County of the City of Coventry
The county covered an area of around 20 square miles (52 km2) and contained the city of Coventry and the surrounding villages of Ansty, Asthull, Biggin, Binley, Caludon, Exhall, Foleshill, Harnell, Horwell, Radford, Stoke, Styvechale, Walsgrave, Wood End and Wyken.
King Henry VI granted Coventry the status of a county in itself, largely to reward the city for the support it had given him. This county status enabled Coventry to control its own assize and gaol, and the city's bailiffs became sheriffs – officers to the king. Coventry remained a separate county until disputes over ratings with the villages which formed the county resulted in its abolition by the Coventry Act 1842 (5 & 6 Vict. c.110). The Act provided that from November 9, 1842 the City and County of the City of Coventry shall... be taken to be in all respects Part of the County of Warwick , and within the Hundred of Knightlow. As well as re-merging Coventry with Warwickshire, the legislation resolved the Doubts which now prevail respecting the Boundary of the said City, by firmly setting the municipal limits.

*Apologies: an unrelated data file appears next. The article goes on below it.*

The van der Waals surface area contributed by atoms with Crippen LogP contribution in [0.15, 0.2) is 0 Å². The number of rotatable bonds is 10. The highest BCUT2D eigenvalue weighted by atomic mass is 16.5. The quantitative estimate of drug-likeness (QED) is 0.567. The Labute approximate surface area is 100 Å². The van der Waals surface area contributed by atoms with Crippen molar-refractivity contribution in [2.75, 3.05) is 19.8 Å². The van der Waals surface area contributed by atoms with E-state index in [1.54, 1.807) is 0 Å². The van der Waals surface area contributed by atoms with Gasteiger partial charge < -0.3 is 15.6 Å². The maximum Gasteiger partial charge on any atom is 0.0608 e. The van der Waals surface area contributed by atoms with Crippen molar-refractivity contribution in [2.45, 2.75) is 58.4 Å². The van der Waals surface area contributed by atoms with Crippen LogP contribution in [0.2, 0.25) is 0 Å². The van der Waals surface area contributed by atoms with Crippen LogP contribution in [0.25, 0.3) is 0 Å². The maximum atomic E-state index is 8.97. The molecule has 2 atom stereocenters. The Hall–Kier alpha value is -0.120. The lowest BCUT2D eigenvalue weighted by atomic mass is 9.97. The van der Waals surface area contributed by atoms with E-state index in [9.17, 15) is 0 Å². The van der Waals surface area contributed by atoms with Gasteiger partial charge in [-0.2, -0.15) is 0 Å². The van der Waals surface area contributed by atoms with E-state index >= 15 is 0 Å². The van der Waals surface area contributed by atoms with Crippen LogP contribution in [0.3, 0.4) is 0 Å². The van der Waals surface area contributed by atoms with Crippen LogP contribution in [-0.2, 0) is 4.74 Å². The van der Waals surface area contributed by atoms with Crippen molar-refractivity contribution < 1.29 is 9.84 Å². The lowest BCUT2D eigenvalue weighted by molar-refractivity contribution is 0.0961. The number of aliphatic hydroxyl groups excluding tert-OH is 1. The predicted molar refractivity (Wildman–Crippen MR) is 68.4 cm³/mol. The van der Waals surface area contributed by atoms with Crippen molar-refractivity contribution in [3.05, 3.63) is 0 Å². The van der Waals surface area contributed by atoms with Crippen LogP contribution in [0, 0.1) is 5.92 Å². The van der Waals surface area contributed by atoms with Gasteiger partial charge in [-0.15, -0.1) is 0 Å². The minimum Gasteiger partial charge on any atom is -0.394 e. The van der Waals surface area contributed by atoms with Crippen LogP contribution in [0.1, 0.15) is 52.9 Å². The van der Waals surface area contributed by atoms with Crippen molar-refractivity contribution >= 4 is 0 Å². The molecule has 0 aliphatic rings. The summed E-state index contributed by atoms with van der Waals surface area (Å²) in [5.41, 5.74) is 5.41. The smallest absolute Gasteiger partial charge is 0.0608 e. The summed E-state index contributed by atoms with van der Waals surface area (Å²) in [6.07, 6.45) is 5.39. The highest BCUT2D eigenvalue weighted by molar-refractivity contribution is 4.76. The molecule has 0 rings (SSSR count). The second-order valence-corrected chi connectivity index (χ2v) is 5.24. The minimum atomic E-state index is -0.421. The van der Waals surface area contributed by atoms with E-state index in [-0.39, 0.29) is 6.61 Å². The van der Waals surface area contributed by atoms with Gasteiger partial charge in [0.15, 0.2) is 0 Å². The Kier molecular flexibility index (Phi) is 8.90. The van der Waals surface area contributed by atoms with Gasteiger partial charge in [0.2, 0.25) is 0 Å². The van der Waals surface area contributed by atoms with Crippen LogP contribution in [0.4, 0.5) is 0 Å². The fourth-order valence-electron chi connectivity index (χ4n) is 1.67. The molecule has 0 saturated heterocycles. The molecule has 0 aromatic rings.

- McGrory, David (1993). Coventry: History and Guide, pp. 42–43, 89. Dover, N.H.: A. Sutton. ISBN 0-7509-0194-2.